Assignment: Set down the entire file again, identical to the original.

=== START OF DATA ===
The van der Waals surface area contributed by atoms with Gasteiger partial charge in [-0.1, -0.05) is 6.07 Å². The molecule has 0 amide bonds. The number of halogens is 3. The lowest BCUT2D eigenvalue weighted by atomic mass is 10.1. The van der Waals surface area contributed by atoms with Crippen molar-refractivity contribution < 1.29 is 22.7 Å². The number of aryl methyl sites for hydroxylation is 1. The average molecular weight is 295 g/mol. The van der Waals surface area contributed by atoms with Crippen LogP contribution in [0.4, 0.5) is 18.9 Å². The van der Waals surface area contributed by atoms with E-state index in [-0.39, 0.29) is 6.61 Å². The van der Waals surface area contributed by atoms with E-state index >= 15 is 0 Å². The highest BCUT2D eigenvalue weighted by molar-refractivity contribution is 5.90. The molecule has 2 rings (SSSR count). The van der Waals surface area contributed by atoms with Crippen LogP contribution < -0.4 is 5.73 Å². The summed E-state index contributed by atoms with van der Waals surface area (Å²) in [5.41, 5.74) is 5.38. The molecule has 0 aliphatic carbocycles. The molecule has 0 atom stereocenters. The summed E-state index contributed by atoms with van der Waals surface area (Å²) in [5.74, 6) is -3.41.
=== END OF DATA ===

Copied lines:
The van der Waals surface area contributed by atoms with Gasteiger partial charge in [-0.1, -0.05) is 6.07 Å². The molecule has 0 amide bonds. The number of halogens is 3. The lowest BCUT2D eigenvalue weighted by atomic mass is 10.1. The van der Waals surface area contributed by atoms with Crippen molar-refractivity contribution < 1.29 is 22.7 Å². The number of aryl methyl sites for hydroxylation is 1. The average molecular weight is 295 g/mol. The van der Waals surface area contributed by atoms with Crippen LogP contribution in [0.4, 0.5) is 18.9 Å². The van der Waals surface area contributed by atoms with E-state index in [-0.39, 0.29) is 6.61 Å². The van der Waals surface area contributed by atoms with E-state index >= 15 is 0 Å². The highest BCUT2D eigenvalue weighted by molar-refractivity contribution is 5.90. The molecule has 2 rings (SSSR count). The van der Waals surface area contributed by atoms with Crippen LogP contribution < -0.4 is 5.73 Å². The summed E-state index contributed by atoms with van der Waals surface area (Å²) in [5.41, 5.74) is 5.38. The molecule has 0 aliphatic carbocycles. The molecule has 0 atom stereocenters. The summed E-state index contributed by atoms with van der Waals surface area (Å²) in [5.74, 6) is -3.41.